One hundred and ten years ago this month, an extraordinary drama was playing out at the bottom of the world. In December, Norwegian explorer Roald Amundsen had touched the South Pole for the first time in history, just weeks before Robert Falcon Scott arrived to find the Norwegian flag planted in the ice.
On January 6, 1912, as Amundsen slogged north toward a hero’s reception and the Briton Scott continued doggedly toward the pole, a third expedition reached the Antarctic coast in an undersized schooner, inexperienced, deeply in debt and roughly a year behind schedule. This was the Japanese Antarctic Expedition, conceived, organized and led by Lt. Nobu Shirase, a middle-aged Army reservist who had dreamt of polar conquest since boyhood.
After many setbacks, including seven months camped in Sydney Harbor waiting for the Antarctic sea ice to clear, even Shirase conceded the pole was out of reach. Instead he mounted a so-called “Dash Patrol” from the Bay of Whales to 80.5° South Latitude, at the time the fastest Antarctic sledge journey ever.
Almost no one outside Japan took notice. His expedition report wouldn’t be translated to English for another 99 years, while Scott and Amundsen’s epic race made headlines around the world. Not only had both reached the pole, but Scott and his men died stoically on the return, frozen and starving a mere 11 miles from a supply cache. Shirase could claim neither the pole nor a heroic tragedy. He brought his ship and all his men safely home to Japan, where his book flopped and he soon slipped into obscurity.
Exploring was a tough gig in Meiji Japan. At a time when Europe and America was enthralled with larger-than-life tales of intrepid explorers, Japan was focused on more practical matters. The nation had transitioned almost overnight from inward-focused feudalism to 20th Century imperialism, and was busy playing catch-up in the Great Game of nations. Its heroes were military men who made their names in wars with China and Russia, while explorers like Shirase found that gaining recognition, and especially funding, to be an uphill fight.
After all, when Shirase was born in 1861, just leaving the Japanese home islands was punishable by death. Shirase was seven when the last Shogun was overthrown, and a family friend began to share stories of great explorers with him. He was particularly taken by John Franklin’s heroically disastrous expedition in search of the Northwest Passage, and when he was 10 years old Shirase vowed to be the first to reach the North Pole. Half a world away in Norway, 15-year-old Roald Amundsen was similarly inspired by Franklin’s epic suffering, and set the same goal for himself.
Crossing the ice to a distant pole was a natural ambition for a bold and restless Norwegian youth, but for the son of a Buddhist monk in a country emerging from centuries of isolation, exploring the earth’s far frozen reaches was an unlikely dream indeed. Undeterred, Shirase set about preparing himself. Groomed from boyhood for the priesthood, he joined the Army instead, judging it a better springboard to a life of exploration. He prepared himself physically as well. He didn’t drink or smoke, and according to Stephanie Pain in the New Scientist, “He spurned the warmth of a fire in winter and refused hot food and drinks.”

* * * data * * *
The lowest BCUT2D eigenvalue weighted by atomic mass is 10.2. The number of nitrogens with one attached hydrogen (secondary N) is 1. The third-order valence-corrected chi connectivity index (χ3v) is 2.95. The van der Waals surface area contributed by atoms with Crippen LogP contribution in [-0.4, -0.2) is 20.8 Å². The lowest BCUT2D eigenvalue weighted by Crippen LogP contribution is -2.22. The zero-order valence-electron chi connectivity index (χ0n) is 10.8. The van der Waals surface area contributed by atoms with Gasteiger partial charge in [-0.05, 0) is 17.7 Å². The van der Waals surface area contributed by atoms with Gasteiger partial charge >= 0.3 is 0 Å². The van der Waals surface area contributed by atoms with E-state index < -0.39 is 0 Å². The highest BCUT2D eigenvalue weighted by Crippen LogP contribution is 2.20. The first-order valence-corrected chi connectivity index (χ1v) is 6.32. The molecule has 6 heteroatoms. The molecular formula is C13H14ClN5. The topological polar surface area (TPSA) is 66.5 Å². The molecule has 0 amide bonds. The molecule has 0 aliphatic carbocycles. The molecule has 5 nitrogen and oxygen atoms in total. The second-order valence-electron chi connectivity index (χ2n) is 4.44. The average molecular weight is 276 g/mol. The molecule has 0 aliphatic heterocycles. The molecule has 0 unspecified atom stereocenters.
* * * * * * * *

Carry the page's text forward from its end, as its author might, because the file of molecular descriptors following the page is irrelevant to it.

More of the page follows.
He got the chance to test his mettle in true Franklinian fashion when he joined Captain Shigetada Gunji’s 1893 expedition to the Kuril Islands, a desolate archipelago north of Japan. The expedition spent most of the first winter hunkered in a cave, and 10 of the party died. When a relief boat arrived with five new members Shirase volunteered to stay another year, while Gunji left to seek glory in the new Sino-Japanese War. Three more men died before the settlement was abandoned in August 1895.
The experience left Shirase embittered, but no less committed to his goal of reaching the North Pole. What finally changed his destination, if not his mind, was the news in 1909 that American Robert Peary had claimed the prize. Shirase immediately shifted focus to the Antarctic, as did Amundsen. Scott had been seeking the South Pole for years.
In 1910, all three converged on Antarctica in wooden sailing ships, with plans to establish their camps on the coast during the Antarctic summer. Timing was critical, because any ship arriving too late in the season risked becoming trapped in the sea ice and crushed, as Shackleton’s Endurance would be in 1915. The expeditions planned to overwinter on the coast and strike out for the pole as soon as conditions allowed—September 1911 if all went well.
As Scott and Amundsen sailed south, Shirase was still scrambling to raise the necessary funds. He pitched the Japanese parliament with a mix of nationalism, economic interest and scientific imperative, but the government turned him down. Shirase’s dream seemed to founder until a samurai count and former prime minister intervened on his behalf. Shigenobu Okuma created the Shirase Antarctic Expedition Supporters’ Association and proclaimed himself its president. With this powerful ally Shirase managed to scrape together enough money to purchase a small schooner, which he reinforced with steel cladding and fitted with an 18-horsepower steam engine. Renamed the Kainan-maru, or Southern Pioneer, it would be the smallest ship ever to venture into Antarctic waters.
A crowd of some 50,000 gathered to cheer Shirase’s announced departure from Tokyo on November 29, 1910, but the Kainan-maru was not quite ready. The schooner left quietly the next day with a complement of 27 men and 28 Karafuto dogs from northern Japan and Sakhalin. They reached Wellington, New Zealand on February 8 and stayed three days, just long enough to top off their provisions and earn the scorn of the local press. Critics questioned the team’s bamboo sledges and exotic provisions. While Europeans marched on fat-rich pemmican, the Japanese had brought rice, pickled plums and dried squid. In a piece dripping with racist disdain, The New Zealand Times noted the expedition’s only guide to Antarctic waters was an 8-by-10-inch photograph of a British admiralty chart marked with the route of Ernest Shackleton’s 1907–1909 Nimrod expedition. Most of the dogs had died of ringworm en route, and besides that, they were running out of time. “Even with their determination and daring,” wrote The Press of Christchurch, “our Japanese friends are running it rather fine.”